I had no idea that my favorite poet and sharer of my birthday wrote a poem that shares my favorite word – “Denouement“. Unlike Sylvia Plath’s most famous poems such as “Daddy” and “Lady Lazarus”, “Denouement” is a fairly short and simple poem, complete with rhymes. This may not sound like the Sylvia Plath we know and love, but she had … Read More
Guest Submission on the Bell Canada “Let’s Talk” Campaign By Wendy Madrigga (send inquiries here) Editor’s note: I was one of the gripers. The same campaign was done last year – Bell was to donate a whopping FIVE CENTS to “mental health initiatives” for every long distance call made (long distance is not unlimited or free from region to region … Read More
Have you heard these words come out of the mouth of a “friend” when telling him/her about events in your life? I thought that friendship was all about such sharing of life experiences: the good, the bad, and the ugly. I missed the notice that topics like car accidents, physical and/or mental illness, death in the family, domestic violence, problems … Read More
[quote]I am proud to present a submission of new American poetry written by Weldon H. Sandusky, and published here for the first time. Before I share his work, a word of thank-you to all readers, and anticipation of things to come…[/quote] I have slowly started receiving submissions of writing and artwork from you, my readers*. Practice of Madness Magazine is, … Read More
I am collecting the stories of people like me who have been stigmatized – called names, shunned, harassed, etc. – by family, friends, and/or strangers because, like me, you take antidepressants and/or other psych meds so that you can live like a “normal person*”. (*almost…sometimes…kind of…) From the Practice of Madness Facebook Page: ” I’m called a pill popper by some … Read More
It is difficult to find a complete version of Sylvia Plath’s “Poem for a Birthday” online (I have transcribed it below). The final epitaph, “The Stones”, is often given alone. I have read this poem on many birthday’s past. Today it is particularly meaningful to me. Sharing Plath’s birthday, and entering my 29th year, I think of the terror that … Read More
I was so damn naive during my freshman year in college. I was incredibly inspired by my sociology professor, which probably was the most influential force in my decision to study sociology for the next seven years. He had a long grey ponytail. Before teaching at McGill, he taught at Harvard. Harvard. He would go outside after each lecture, and smoke … Read More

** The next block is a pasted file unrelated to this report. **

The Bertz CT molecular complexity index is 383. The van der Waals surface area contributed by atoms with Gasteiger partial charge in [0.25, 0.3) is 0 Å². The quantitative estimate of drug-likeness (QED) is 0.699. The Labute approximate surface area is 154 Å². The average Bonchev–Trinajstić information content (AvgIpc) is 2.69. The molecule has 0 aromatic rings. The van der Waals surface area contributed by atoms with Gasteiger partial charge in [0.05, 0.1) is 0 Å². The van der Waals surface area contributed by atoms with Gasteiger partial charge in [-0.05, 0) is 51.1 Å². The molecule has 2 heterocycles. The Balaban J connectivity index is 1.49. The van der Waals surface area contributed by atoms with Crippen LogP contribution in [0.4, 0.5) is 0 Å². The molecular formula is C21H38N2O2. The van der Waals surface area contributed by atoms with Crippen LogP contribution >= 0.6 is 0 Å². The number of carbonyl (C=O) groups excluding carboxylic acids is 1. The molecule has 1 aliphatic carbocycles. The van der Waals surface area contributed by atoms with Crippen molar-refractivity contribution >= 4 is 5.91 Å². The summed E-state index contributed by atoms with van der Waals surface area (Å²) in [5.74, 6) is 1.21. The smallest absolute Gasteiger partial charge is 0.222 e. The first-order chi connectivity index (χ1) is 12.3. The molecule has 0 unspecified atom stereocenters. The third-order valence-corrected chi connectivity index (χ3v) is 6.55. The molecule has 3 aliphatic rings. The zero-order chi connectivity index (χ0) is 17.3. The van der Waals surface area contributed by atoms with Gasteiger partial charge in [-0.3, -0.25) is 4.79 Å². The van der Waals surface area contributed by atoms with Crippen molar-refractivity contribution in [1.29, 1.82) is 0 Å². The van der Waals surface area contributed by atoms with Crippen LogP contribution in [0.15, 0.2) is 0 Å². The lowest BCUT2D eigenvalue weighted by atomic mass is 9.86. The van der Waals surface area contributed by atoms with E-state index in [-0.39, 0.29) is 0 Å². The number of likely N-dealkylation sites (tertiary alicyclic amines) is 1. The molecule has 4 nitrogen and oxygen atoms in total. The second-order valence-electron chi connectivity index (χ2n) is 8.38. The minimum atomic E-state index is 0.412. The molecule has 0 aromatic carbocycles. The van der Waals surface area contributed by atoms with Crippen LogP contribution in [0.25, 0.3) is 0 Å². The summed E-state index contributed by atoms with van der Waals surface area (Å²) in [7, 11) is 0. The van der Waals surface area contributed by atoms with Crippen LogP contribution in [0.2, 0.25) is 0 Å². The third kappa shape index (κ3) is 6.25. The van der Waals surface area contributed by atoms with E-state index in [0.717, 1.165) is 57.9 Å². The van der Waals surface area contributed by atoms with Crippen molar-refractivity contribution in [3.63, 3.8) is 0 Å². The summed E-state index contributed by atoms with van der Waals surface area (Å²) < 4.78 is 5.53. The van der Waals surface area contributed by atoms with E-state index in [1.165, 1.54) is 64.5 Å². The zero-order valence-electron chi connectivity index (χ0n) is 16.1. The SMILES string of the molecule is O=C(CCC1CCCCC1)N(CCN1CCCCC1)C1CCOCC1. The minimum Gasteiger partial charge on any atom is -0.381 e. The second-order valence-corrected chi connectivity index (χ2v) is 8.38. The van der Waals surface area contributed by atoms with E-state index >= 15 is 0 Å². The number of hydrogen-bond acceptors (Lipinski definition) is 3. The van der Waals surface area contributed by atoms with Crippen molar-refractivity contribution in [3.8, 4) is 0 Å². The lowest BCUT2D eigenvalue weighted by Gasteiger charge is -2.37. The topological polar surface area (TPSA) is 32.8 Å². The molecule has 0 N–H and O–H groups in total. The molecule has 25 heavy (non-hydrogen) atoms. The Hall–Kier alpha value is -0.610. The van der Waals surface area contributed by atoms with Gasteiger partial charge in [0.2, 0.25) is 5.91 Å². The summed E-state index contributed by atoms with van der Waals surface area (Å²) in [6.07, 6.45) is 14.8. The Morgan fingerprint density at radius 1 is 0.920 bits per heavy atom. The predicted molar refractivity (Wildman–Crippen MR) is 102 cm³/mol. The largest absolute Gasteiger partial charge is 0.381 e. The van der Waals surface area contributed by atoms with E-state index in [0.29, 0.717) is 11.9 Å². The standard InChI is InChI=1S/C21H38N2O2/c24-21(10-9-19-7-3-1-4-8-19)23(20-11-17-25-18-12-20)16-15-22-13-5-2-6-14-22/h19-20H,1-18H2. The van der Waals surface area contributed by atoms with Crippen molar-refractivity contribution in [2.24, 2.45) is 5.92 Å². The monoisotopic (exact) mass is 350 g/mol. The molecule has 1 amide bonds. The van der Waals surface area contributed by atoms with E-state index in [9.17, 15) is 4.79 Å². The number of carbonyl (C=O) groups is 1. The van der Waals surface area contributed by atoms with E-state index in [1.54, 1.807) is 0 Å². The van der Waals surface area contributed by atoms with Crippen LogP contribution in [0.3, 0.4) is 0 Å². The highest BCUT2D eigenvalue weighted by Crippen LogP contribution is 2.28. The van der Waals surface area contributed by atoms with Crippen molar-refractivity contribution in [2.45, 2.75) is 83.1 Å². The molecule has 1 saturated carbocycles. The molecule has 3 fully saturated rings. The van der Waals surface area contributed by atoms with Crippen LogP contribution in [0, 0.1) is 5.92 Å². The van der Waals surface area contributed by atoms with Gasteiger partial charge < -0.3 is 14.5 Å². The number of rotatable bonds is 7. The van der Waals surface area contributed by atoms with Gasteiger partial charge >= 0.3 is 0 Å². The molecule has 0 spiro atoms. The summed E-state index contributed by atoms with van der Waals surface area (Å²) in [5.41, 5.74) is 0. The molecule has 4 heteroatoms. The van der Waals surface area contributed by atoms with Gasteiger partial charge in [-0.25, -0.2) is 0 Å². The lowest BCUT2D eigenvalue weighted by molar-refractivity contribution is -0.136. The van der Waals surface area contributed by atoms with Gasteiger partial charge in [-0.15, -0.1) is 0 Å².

This is one of my all-time favorite Sylvia Plath poems, right up there with “Poem for a Birthday”. Sylvia who shares my birthday as well as the ten -year cycles that she writes about in Lady Lazarus (I wonder if she had the three-year cycles, too). As I approach the age she was when she committed suicide I cannot help … Read More
Submission Number One 🙂 , from John Li. More of his work can be viewed here. John is a fellow survivor and a Ph.D. student – so by default, he has more intestinal fortitude than I have… and a beautiful collection of thoughts and quotes. I can only claim ownership of the typography choices. And a few photographs. From “Organs … Read More
I’m not “fine”. I’m not even okay and I’m certainly not good. What’s worse is that I haven’t felt that I have the right to feel anything less than “okay”. I have felt as if I don’t have the right to feel sad. I have been shamed for feeling sad. I have been invalidated in such rudimentary ways that I have not allowed myself to simply feel through it. I have come out the other end of it angry, spiteful, worn out, uninspired and sad, yes, I’m fucking SAD and that is not a dirty word.
The telegram says you have gone away
And left our bankrupt circus on its town;
There is nothing more for me to say.
The maestro gives the singing birds their pay
And they buy tickets for the tropic zone;
The telegram says you have gone away.
People who know the rules cannot go past them
If you have an idea of what you were put here to do
I became a journalist, because journalists get to ask questions.
Balance your goals and hopes
With feeding yourself and paying your debts
Imagining that my goal was a distant mountain
I knew I was okay because I could not taken jobs that would have been closer to the mountain.
I tended to do anything that felt like an adventure.
I tended to stop when it felt like work.
You put out a bottle
Hopelessness and Hunger…
The American Hikikomori Michael Orion Powell [Jennifer L. Reimer’s thoughts on the topic, posthumously, appear in italicized brackets] Welcome to my first post with Practice of Madness. Jen was kind enough to give me the opportunity to write here – For my first assignment, the madwoman suggested that I look in to the concept of “hikikomori” – a Japanese term for young … Read More
For anyone else who needs a smile, have a great big belly laugh. Famed existential psychotherapist and cultural hero R.D. Laing was a man of many talents. It is hard for us, who have to make a choice. People romanticize having a “calling” in life. They have no idea that in order to have a calling, one must make sacrifices … Read More
…trickle down economics invent Sky Gods that throw paper down from storm clouds. It turns out that invented Gods will not save a market in a “waning” phase. “Growth” is not supposed to be limitless, in fact, if it were, unpleasant death would befall every single person caught in the cancer. Maybe it’s the growth that surrounds me that has … Read More